What if I told you that the success of your garden had less to do with plants than with proportion? Or that a simple ratio, used by the Hindus and the Moors and brought to Europe by a thirteenth-century Italian, could solve almost all your design issues? You’d probably think that I’d abandoned my Master Gardener roots, or worse, but it’s true.
I designed a garden years ago that seemed to make people unusually happy (see photo). I watched as they marveled over this or that feature, this or that plant, and I began to wonder why the space was so magnetic. The need to figure out what I had done led me to research the relationship between design and human behavior, and that lead me to Fibonacci and his ratio. It is the proportion used by da Vinci to compose paintings and by the architect Le Corbusier to configure buildings.
The ratio creates a geometric figure known as a ‘golden rectangle,’ which occurs when the short side is .618 times the long side. Even in modern society, that relationship is everywhere: an index card, a credit card, common rug sizes, you name it. For any number of reasons, humans gravitate to that proportion. Perhaps because we recognize the ratio even in our own bodies: our torsos are typically about one-third the overall body measurement, leaving the bulk of us squarely in Fibonacci territory. Looking at the human face straight on, our eyes are usually set a third of the way from hairline to jaw, and I’ve read (though I have yet to ask for volunteers) that if you put a frame around the average human head, that frame would be of golden proportion. Lo and behold, the perimeter of my garden marks a near-perfect golden rectangle.
That ratio also makes an appearance in the Fibonacci sequence, a rather famous series of numbers that goes like so: 0, 1, 1, 2, 3, 5, 8, etc. The next number in the sequence is 13, which is both the sum of the two numbers that come before it and the product of the ratio. If I multiply the number 8 by the ratio’s inverse, 1.618, I get the number 13. As an artist I can tell you that there is a certain ‘dynamic tension’ in an odd number of items that doesn’t exist with an even number, but it never occurred to me that using a proportionate number of ‘odds’ to ‘evens’ could give the entire space that same kind of energy.
It’s fascinating to find math, a left-brained function, and art, which is decidedly right, in complete agreement. Had I applied myself more diligently to math in school, my studies would have told me to fill the garden with plant materials in that proportion; fortunately, my artist’s sensibility told me the same thing. When I checked the planting chart for the garden, I found that I had grouped the shrubs and perennials according to the Fibonacci sequence of 1, 2, 3, 5 and 8, a combination that gave the garden balance.
The ratio also applies to plant height: a six-foot dwarf tree looks perfectly balanced against shrubs that max out at about four feet; those four-foot shrubs look fabulous paired with perennials of two-and-a-half feet. Even if you’re new to gardening those numbers will have a familiar ring; they seem to be some of Nature’s favorite heights. The proportion looks right to our collective eye because we see it all around us.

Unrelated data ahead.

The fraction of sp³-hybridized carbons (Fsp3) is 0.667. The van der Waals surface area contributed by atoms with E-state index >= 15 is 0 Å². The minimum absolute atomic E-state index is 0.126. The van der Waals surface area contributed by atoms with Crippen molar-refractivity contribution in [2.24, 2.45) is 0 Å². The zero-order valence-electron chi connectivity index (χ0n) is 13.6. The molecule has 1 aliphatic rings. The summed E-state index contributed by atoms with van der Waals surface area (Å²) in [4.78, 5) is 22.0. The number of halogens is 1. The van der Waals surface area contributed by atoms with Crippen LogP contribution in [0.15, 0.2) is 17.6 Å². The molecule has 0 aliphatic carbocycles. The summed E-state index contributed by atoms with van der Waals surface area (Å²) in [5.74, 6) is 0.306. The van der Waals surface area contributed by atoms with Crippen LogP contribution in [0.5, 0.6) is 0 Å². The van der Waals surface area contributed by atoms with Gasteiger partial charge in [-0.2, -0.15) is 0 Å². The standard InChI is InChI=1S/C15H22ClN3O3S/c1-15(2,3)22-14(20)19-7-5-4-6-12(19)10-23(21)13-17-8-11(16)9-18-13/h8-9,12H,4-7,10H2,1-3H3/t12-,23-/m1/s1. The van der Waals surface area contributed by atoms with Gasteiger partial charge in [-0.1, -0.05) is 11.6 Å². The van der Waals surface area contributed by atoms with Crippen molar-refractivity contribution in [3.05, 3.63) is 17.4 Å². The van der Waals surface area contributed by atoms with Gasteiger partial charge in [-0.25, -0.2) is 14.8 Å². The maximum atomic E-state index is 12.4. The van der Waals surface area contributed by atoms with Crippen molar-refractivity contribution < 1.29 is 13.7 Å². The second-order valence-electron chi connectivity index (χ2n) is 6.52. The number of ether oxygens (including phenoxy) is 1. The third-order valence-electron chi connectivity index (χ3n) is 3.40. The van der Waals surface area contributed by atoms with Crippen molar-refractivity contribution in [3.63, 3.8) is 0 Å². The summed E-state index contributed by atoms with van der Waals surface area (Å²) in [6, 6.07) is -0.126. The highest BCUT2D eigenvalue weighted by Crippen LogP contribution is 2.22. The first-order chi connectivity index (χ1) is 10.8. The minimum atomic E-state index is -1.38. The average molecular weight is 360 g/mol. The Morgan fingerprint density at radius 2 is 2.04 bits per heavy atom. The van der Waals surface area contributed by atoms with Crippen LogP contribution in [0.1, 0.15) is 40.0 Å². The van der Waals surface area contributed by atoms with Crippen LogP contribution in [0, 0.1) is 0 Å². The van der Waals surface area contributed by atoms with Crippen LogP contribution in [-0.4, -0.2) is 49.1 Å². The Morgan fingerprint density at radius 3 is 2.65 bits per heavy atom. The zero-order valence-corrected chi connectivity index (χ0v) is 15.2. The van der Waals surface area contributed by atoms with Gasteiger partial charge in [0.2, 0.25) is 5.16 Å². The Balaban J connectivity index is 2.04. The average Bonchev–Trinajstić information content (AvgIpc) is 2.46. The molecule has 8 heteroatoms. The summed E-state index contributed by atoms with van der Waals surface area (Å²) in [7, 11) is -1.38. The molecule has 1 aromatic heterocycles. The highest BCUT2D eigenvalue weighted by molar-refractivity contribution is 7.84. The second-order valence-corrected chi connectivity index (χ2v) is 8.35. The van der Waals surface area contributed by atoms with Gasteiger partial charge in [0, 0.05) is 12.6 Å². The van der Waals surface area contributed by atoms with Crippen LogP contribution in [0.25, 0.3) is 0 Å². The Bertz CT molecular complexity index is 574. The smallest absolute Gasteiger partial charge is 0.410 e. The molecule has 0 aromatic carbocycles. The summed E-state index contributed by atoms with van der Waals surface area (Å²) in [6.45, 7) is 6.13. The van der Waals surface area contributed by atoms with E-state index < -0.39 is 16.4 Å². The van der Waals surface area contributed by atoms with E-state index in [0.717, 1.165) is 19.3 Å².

The only plants in my ‘golden rectangle’ held over from the original landscaping are two Boule de Neige rhododendrons, anchoring the space left and right. I pruned them into tree form by elevating their canopies, eliminating the bottom two-thirds of the branches. It’s a style that instantly gives leggy, overgrown rhodies a real presence, and it also frees the area beneath the canopy for planting complementary material. I capped the height at six feet and confined the flowering to the upper third of the shrub. That balance between visually open and visually full — what an artist knows as positive and negative space — also repeats the torso-to-body proportion, which gives the rhodies a subtle human quality.
I built the garden further by installing eight Nikko Blue hydrangea, and not just because I wanted those luscious, round heads as a summer echo of the spring-flowering rhododendron. Here in Maine, even though we’re a Zone 5 along the southern coast, Nikkos suffer a good deal of die-back; ironically, that makes them ideal for the interior of this garden. Every year they confine themselves to their four-by-four-foot allotment, giving them the perfect proportion against the elevated rhodies. The majority of the perennials that complete this garden are about two-and-a-half-feet tall, the golden companion to the shrub height.
The walkway wrapping the three exposed sides of this garden repeats the proportion, as well. The thirty-inch-squares of bluestone are arranged in a pattern that uses a strand (2, 3, 5) of the Fibonacci sequence, a fact that leaves me alternately pleased and dismayed. Pleased that at last I know the reason the design works so well, dismayed that the reason seems to have little to do with artistic brilliance.
So for all you left-brainers out there who think you couldn’t design a garden for love nor money, think again; here’s a method of creation that’s right up your alley. For the right-brainers, here’s a way to channel your instincts and fine-tune your ideas. As for me, I think this year I’ll play around with proportionate color, and see if I can control the saturation ratio. Hmmm… looks like I’ll have to add thirteenth-century mathematics to my list of favorite Italian things!